Bach meets Euler

It is known that both Bach and Euler were at the court of Frederick II in Berlin at the same time. It is therefore quite possible that they met.  Leonhard Euler was one of the greatest mathematicians the world has ever seen.  Of course, Bach was in many people’s eyes the greatest composer in history.   So there would certainly have been some brain power in that room.

In 1739 Euler wrote the Tentamen novae theoriae musicae, hoping to eventually incorporate musical theory as part of mathematics. This part of his work, however, did not receive wide attention and was once described as too mathematical for musicians and too musical for mathematicians.

According to Stacy Langton at the University of San Diego, at least part of this work was translated into German by J.S. Bach’s student Lorenz Christoph Mizler.  Mizler founded the Correspondierende Societät der musicalischen Wissenschaften (de) (or “Corresponding Society of the Musical Sciences”) in 1738 of which Bach was a member.  It is highly likely therefore that Bach was familiar with both Euler and Euler’s paper.  

Leonhard Euler (15 April 1707 – 18 September 1783) was a pioneering Swiss mathematician and physicist. He made important discoveries in fields as diverse as infinitesimal calculus and graph theory. He also introduced much of the modern mathematical terminology and notation, particularly for mathematical analysis, such as the notion of a mathematical function.  He is also renowned for his work in mechanics, fluid dynamics, optics, and astronomy.

Euler is considered to be the pre-eminent mathematician of the 18th century and one of the greatest mathematicians ever. He is also one of the most prolific mathematicians ever; his collected works fill 60–80 quarto volumes.  He spent most of his adult life in St. Petersburg, Russia, and in Berlin, Prussia.

Lorenz Christoph Mizler von Kolof (26 July 1711 – 8 May 1778)  was a German physician, historian, printer, mathematician, Baroque music composer, and precursor of the Polish Enlightenment.    Mizler, an amateur composer, was deeply interested in music theory, advocating the establishment of a musical science based firmly on mathematics; philosophy; and the imitation of nature in music.

He founded the Correspondierende Societät der musicalischen Wissenschaften (de) (or “Corresponding Society of the Musical Sciences”) in 1738. Its aim was to enable musical scholars to circulate theoretical papers in order to further musical science by encouraging discussion of the papers via correspondence. The entry requirements of this society resulted in both the famous 1746/1748 Haussmann portrait of Bach and his Canonic Variations on “Vom Himmel hoch da komm’ ich her” for organ, BWV 769.  George Frideric Handel was also a member.


Mozart and Mathematics

Article by Patrick Hunt. 

“Because it is so accepted and no coincidence how much music and mathematics intertwine, it would be possibly fruitful and definitely fascinating to note whether and how mathematicians and physicists themselves enjoy the music of Mozart and Bach perhaps above all others; vice versa, it is well known that many musicians also train in mathematics. It must not be forgotten that Pythagoras devised a musical tuning based on mathematical harmonics in frequency ratios of whole number intervals…”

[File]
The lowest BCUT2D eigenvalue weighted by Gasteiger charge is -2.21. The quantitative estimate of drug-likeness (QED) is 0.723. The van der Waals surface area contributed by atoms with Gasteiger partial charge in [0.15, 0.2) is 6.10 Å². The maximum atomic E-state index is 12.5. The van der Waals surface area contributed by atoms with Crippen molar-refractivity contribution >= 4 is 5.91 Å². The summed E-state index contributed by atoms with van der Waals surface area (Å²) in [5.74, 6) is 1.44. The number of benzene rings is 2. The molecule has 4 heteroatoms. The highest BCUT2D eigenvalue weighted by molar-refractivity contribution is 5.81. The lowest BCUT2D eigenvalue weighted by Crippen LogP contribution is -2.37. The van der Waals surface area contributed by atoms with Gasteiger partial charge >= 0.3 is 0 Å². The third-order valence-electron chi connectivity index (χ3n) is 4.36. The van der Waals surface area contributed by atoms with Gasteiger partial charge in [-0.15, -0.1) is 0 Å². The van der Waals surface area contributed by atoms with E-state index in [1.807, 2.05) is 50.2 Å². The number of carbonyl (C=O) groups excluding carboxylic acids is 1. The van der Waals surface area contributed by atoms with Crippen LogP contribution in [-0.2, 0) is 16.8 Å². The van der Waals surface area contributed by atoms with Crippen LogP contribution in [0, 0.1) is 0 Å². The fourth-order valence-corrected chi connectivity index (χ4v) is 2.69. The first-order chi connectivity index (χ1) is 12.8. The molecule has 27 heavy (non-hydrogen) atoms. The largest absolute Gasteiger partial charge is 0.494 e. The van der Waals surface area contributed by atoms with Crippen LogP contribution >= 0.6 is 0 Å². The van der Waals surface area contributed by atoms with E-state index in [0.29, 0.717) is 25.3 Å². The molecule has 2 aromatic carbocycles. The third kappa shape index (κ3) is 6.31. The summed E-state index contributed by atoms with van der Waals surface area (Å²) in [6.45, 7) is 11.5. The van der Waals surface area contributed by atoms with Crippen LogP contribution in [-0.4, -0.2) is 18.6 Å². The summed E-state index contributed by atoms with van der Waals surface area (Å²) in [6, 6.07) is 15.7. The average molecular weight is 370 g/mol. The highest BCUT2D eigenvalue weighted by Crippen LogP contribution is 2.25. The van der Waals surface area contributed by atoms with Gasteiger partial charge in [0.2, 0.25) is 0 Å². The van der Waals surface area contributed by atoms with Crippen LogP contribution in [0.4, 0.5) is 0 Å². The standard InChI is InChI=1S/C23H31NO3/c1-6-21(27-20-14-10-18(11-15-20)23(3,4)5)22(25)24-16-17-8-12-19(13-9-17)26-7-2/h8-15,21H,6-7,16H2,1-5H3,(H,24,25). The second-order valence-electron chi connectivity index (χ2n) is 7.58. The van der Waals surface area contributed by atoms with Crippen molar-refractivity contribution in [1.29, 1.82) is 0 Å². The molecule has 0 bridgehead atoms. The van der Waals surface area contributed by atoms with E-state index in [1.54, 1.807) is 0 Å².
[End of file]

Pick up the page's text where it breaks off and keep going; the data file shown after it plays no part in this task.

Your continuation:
Did Mozart use the Golden Section?

“Considerable evidence suggests that Mozart dabbled in mathematics. According to his sister, Wolfgang “talked of nothing, thought of nothing but figures” during his school days. Moreover, he jotted mathematical equations in the margins of some of his compositions, including Fantasia and Fugue in C Major, where he calculated his odds of winning a lottery. Although these equations did not relate to his music, they do suggest an attraction to mathematics….”

“To describe the golden section, imagine a line that is one unit long. Then divide the line in two unequal segments, such that the shorter one equals x, the longer one equals (1 – x) and the ratio of the shorter segment to the longer one equals the ratio of the longer segment to the overall line; that is, x/(1 – x) = (1 – x)/1. That equality leads to a quadratic equation that can be used to solve for x, and substituting that value back into the equality yields a common ratio of approximately 0.618. That value has been given many names, including the golden ratio, the golden number and even the divine proportion.”


J.S Bach – Crab Canon on a Mobius Strip


The enigmatic Canon 1 à 2 from J. S. Bachs Musical Offering (1747), The manuscript depicts a single musical sequence that is to be played front to back and back to front.

I have no doubt that Johann Sebastian would have made an excellent software developer! The programming mindset required for this highly technical composition reflects as much. To reiterate – the single line of music plays with itself! The first voice plays front to back and the second voice plays back to front – or vice versa.


Listen By Numbers: Music and Maths

Marcus Du Sautoy OBE is the Simonyi Professor for the Public Understanding of Science and a Professor of Mathematics at the University of Oxford.  In this brief article he discusses how he believes the two worlds of music and mathematics to be intimately connected.

“Rhythm depends on arithmetic, harmony draws from basic numerical relationships, and the development of musical themes reflects the world of symmetry and geometry. As Stravinsky once said: “The musician should find in mathematics a study as useful to him as the learning of another language is to a poet. Mathematics swims seductively just below the surface.””